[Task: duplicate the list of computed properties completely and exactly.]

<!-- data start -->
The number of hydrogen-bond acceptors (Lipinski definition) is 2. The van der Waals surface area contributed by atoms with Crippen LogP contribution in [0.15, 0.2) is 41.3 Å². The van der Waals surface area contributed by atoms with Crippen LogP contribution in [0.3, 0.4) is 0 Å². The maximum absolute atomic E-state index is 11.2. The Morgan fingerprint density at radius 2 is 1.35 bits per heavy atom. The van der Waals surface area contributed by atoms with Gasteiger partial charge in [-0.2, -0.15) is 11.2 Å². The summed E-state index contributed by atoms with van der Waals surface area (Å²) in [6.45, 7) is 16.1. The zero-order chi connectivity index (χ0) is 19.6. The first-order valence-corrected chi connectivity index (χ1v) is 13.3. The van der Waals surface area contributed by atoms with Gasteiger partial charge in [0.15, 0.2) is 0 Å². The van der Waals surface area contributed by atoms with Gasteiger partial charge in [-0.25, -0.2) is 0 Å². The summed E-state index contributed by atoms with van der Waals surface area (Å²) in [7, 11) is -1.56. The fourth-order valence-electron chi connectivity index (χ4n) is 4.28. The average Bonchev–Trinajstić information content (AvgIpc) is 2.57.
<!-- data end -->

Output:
The number of hydrogen-bond acceptors (Lipinski definition) is 2. The van der Waals surface area contributed by atoms with Crippen LogP contribution in [0.15, 0.2) is 41.3 Å². The van der Waals surface area contributed by atoms with Crippen LogP contribution in [0.3, 0.4) is 0 Å². The maximum absolute atomic E-state index is 11.2. The Morgan fingerprint density at radius 2 is 1.35 bits per heavy atom. The van der Waals surface area contributed by atoms with Gasteiger partial charge in [-0.2, -0.15) is 11.2 Å². The summed E-state index contributed by atoms with van der Waals surface area (Å²) in [6.45, 7) is 16.1. The zero-order chi connectivity index (χ0) is 19.6. The first-order valence-corrected chi connectivity index (χ1v) is 13.3. The van der Waals surface area contributed by atoms with Gasteiger partial charge in [0.15, 0.2) is 0 Å². The van der Waals surface area contributed by atoms with Gasteiger partial charge in [-0.25, -0.2) is 0 Å². The summed E-state index contributed by atoms with van der Waals surface area (Å²) in [7, 11) is -1.56. The fourth-order valence-electron chi connectivity index (χ4n) is 4.28. The average Bonchev–Trinajstić information content (AvgIpc) is 2.57.